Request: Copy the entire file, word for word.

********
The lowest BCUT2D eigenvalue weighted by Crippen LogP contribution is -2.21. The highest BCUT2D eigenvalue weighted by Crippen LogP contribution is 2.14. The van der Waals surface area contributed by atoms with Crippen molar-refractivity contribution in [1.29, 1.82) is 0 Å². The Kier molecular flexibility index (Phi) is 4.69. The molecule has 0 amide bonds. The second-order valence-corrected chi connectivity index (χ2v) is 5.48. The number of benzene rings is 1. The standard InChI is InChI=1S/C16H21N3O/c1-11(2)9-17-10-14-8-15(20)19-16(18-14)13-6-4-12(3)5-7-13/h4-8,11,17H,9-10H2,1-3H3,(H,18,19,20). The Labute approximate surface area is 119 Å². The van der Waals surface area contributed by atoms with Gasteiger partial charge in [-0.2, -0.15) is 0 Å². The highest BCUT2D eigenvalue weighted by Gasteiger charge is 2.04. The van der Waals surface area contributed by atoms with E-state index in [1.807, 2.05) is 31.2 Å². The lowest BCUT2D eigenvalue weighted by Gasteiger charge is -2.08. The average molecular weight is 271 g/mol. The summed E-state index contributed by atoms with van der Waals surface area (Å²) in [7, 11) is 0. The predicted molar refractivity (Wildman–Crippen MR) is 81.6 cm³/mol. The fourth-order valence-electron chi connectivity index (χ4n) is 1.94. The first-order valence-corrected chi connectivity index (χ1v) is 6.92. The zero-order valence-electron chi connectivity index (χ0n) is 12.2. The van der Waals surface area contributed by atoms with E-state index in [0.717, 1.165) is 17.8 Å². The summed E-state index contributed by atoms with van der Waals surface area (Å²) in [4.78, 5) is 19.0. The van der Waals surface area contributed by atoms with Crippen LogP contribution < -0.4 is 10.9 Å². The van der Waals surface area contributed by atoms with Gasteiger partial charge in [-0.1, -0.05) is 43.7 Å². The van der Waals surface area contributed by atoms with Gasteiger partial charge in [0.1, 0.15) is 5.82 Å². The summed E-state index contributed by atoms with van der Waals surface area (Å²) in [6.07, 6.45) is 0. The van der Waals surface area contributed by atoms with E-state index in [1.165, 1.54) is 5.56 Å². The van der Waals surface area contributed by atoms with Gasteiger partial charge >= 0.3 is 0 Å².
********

The lowest BCUT2D eigenvalue weighted by Crippen LogP contribution is -2.21. The highest BCUT2D eigenvalue weighted by Crippen LogP contribution is 2.14. The van der Waals surface area contributed by atoms with Crippen molar-refractivity contribution in [1.29, 1.82) is 0 Å². The Kier molecular flexibility index (Phi) is 4.69. The molecule has 0 amide bonds. The second-order valence-corrected chi connectivity index (χ2v) is 5.48. The number of benzene rings is 1. The standard InChI is InChI=1S/C16H21N3O/c1-11(2)9-17-10-14-8-15(20)19-16(18-14)13-6-4-12(3)5-7-13/h4-8,11,17H,9-10H2,1-3H3,(H,18,19,20). The Labute approximate surface area is 119 Å². The van der Waals surface area contributed by atoms with Gasteiger partial charge in [-0.2, -0.15) is 0 Å². The highest BCUT2D eigenvalue weighted by Gasteiger charge is 2.04. The van der Waals surface area contributed by atoms with E-state index in [1.807, 2.05) is 31.2 Å². The lowest BCUT2D eigenvalue weighted by Gasteiger charge is -2.08. The average molecular weight is 271 g/mol. The summed E-state index contributed by atoms with van der Waals surface area (Å²) in [7, 11) is 0. The predicted molar refractivity (Wildman–Crippen MR) is 81.6 cm³/mol. The fourth-order valence-electron chi connectivity index (χ4n) is 1.94. The first-order valence-corrected chi connectivity index (χ1v) is 6.92. The zero-order valence-electron chi connectivity index (χ0n) is 12.2. The van der Waals surface area contributed by atoms with E-state index in [0.717, 1.165) is 17.8 Å². The summed E-state index contributed by atoms with van der Waals surface area (Å²) in [4.78, 5) is 19.0. The van der Waals surface area contributed by atoms with Crippen LogP contribution < -0.4 is 10.9 Å². The van der Waals surface area contributed by atoms with Gasteiger partial charge in [-0.1, -0.05) is 43.7 Å². The van der Waals surface area contributed by atoms with Gasteiger partial charge in [0.1, 0.15) is 5.82 Å². The summed E-state index contributed by atoms with van der Waals surface area (Å²) in [6.07, 6.45) is 0. The van der Waals surface area contributed by atoms with E-state index in [1.165, 1.54) is 5.56 Å². The van der Waals surface area contributed by atoms with Gasteiger partial charge >= 0.3 is 0 Å².